Get Cooking: How to make a bone-in Easter lamb for garlic lovers

Mary had a little lamb.

Her brother, Joey, had some, too. Mom and Dad enjoyed their portions. And Uncle Patrick, well, after he devoured his two slices, he did a number on that bone.

Each year, so it goes at Easter dinner tables. Lamb is often the centerpiece; it’s a centuries-old tradition. In addition to the animal protein, we sup on a significant symbol.

Christians name the Easter Jesus “the Lamb of God,” hearkening back to the practices of the people from whom Christians descended, the Hebrew people, for whom sacrificial animals, lambs among them, played key roles.

Burnt offerings at the Temple in Jerusalem, Abraham’s happy replacement of a lamb for his son Isaac, the marking in lamb’s blood of the lintels of the houses of the Jews when fleeing Egypt so that the angel of death would “pass over” their homes — the lamb figured hugely in the history of the Jewish people.

No wonder that, two millennia ago, the newly forming Christian people would latch on to the lamb as the symbol for the person whom they believed sacrificed himself for them. And so, the lamb perdures as centerpiece to Easter, both as symbol and as food.

The recipe here is for a roast of bone-in leg of lamb, mightily accompanied by lamb’s aromatic handmaiden, garlic. Much garlic, sure, but all of which cooks into soft pockets of pleasure in the meat itself, as well as into nuggets of “nutty butter” cast among the bed of vegetables and citrus.

The second recipe, for gremolata (a mix of garlic, lemon zest and parsley), traditionally tops the braised veal shank dish called osso buco, but it’s delicious scattered over this Easter dinner plate. A wee bit more garlic, here raw, more citrus, more spring green.

Easter Lamb for Garlic Lovers

Adapted from Serves 4-6.


  • 1 bone-in leg of lamb, 4-5 pounds
  • 1 tablespoon plus 2 teaspoons kosher or sea salt
  • 2 teaspoons freshly cracked black pepper
  • 12 cloves of garlic, peeled and cut in half plus 10 cloves of garlic, whole, peeled
  • 1 teaspoon plus 2 tablespoons extra virgin olive oil
  • 4 pounds Yukon Gold potatoes, partially peeled and quartered
  • 2 lemons, cut into eighths
  • 3 teaspoons dried thyme leaves
  • 1 heaping tablespoon fresh rosemary needles, roughly cut up
  • 2 cups chicken stock
  • 1/4 cup fresh lemon juice
  • 1/4 cup “light” apple juice or dry white wine


Using a very sharp, thin blade, prepare the lamb by removing as much as possible of the fell (the membrane-y, fatty outer tough layer). Also, trim the fat cap so that it is no more than 1⁄4-inch thick. Using a paring knife, make 24 inch-deep punctures all around the leg.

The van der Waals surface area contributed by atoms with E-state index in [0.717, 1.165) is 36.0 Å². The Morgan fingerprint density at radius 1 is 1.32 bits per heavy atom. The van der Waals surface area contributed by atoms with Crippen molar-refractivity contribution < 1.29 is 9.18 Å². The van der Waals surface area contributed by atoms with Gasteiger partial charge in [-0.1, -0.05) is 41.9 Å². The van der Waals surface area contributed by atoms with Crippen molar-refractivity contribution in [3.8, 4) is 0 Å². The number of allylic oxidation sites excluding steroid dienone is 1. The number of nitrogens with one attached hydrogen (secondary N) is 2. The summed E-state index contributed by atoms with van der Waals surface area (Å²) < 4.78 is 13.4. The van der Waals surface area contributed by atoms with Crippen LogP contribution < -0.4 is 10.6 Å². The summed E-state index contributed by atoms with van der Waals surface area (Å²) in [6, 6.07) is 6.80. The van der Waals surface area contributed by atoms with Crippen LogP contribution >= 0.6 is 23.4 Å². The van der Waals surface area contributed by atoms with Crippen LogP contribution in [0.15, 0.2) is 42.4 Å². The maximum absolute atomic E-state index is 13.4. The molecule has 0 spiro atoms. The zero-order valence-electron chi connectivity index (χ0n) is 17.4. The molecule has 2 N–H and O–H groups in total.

Rub the leg with 1 teaspoon of the olive oil, 2 teaspoons salt and 1 teaspoon pepper. Place 1⁄2 clove of garlic inside each puncture. Place in a large, zippered plastic bag or otherwise cover and refrigerate the lamb overnight.

Heat the oven to 350 degrees. In a small bowl, combine the remaining 1 tablespoon salt, 1 teaspoon ground pepper, the thyme and rosemary. In a large, deep roasting pan, toss the potatoes, lemon wedges, 10 whole cloves garlic, the 2 tablespoons extra virgin olive oil and 2⁄3 the seasoning mixture in a large roasting pan, coating the potatoes well and evenly. Flatten into a raised bed for the lamb.

Rub the leg of lamb with the remaining spice mixture and place it on top of the potatoes. Pour the chicken stock, lemon juice and white wine or apple juice around the lamb (do not pour directly on top of the meat).

Place in the lower third of the oven and roast until the internal temperature of the lamb leg at its thickest region reaches 130 degrees, about 90 minutes to 2 hours, using a heat-proof ladle to spoon the pan juices over the vegetables every 30 minutes. (Check the leg about 30 minutes before you think it is done to see how it’s coming; you don’t want to overcook it.)

Remove to a cutting board and loosely tent with aluminum foil and let the leg rest for at least 20 minutes. The heat will rise slightly and the juices will return to the center.

Carve and serve with a vegetable of your choice, everything lightly sprinkled with gremolata.


The traditional recipe calls for the three ingredients to be very finely chopped, minced or even micro-planed or ground. Instead, if the lemon zest is in wee strips and the parsley and garlic are merely minced, the ingredients will stand out distinctly and, hence, will be more decorative. Makes scant 1/2 cup.


  • Zest of 1 large or 2 small lemons, yellow zest only (no white pith), in very small strips
  • 1 large clove garlic, minced
  • 1 cup loosely packed flat-leaf parsley leaves (no stems), washed, dried, finely chopped


In a small bowl, combine the three ingredients, tossing them together with the tines of a fork so that they are loosely gathered.

Note: Gremolata is delicious in many applications: as a topping for many warm soups or stews, on avocado toast, over grilled fish or beef, sprinkled on roasted vegetables, poached eggs and various risottos, incorporated into pasta, bean or potato salads and secreted under the loosened breast and thigh skin of a chicken prior to roasting. Mixed with a small amount of extra virgin olive oil and some citrus juice, it makes for an excellent marinade.

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